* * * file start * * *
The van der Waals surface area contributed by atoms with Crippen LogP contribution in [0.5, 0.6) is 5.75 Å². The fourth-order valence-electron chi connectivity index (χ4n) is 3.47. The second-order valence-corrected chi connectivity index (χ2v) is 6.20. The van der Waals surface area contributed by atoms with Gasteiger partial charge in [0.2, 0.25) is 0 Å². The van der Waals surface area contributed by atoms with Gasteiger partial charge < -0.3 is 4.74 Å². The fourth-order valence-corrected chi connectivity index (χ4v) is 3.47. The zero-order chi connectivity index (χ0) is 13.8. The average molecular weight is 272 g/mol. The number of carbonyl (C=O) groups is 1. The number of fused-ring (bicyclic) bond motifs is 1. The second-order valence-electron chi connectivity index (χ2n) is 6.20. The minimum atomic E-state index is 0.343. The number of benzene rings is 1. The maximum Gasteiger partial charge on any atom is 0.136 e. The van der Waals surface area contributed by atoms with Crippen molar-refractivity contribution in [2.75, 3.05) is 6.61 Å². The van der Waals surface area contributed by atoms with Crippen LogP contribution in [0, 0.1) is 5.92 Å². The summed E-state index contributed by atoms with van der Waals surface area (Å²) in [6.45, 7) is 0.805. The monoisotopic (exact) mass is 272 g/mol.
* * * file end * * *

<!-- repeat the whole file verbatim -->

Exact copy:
The van der Waals surface area contributed by atoms with Crippen LogP contribution in [0.5, 0.6) is 5.75 Å². The fourth-order valence-electron chi connectivity index (χ4n) is 3.47. The second-order valence-corrected chi connectivity index (χ2v) is 6.20. The van der Waals surface area contributed by atoms with Gasteiger partial charge in [0.2, 0.25) is 0 Å². The van der Waals surface area contributed by atoms with Gasteiger partial charge < -0.3 is 4.74 Å². The fourth-order valence-corrected chi connectivity index (χ4v) is 3.47. The zero-order chi connectivity index (χ0) is 13.8. The average molecular weight is 272 g/mol. The number of carbonyl (C=O) groups is 1. The number of fused-ring (bicyclic) bond motifs is 1. The second-order valence-electron chi connectivity index (χ2n) is 6.20. The minimum atomic E-state index is 0.343. The number of benzene rings is 1. The maximum Gasteiger partial charge on any atom is 0.136 e. The van der Waals surface area contributed by atoms with Crippen molar-refractivity contribution in [2.75, 3.05) is 6.61 Å². The van der Waals surface area contributed by atoms with Crippen LogP contribution in [0, 0.1) is 5.92 Å². The summed E-state index contributed by atoms with van der Waals surface area (Å²) in [6.45, 7) is 0.805. The monoisotopic (exact) mass is 272 g/mol.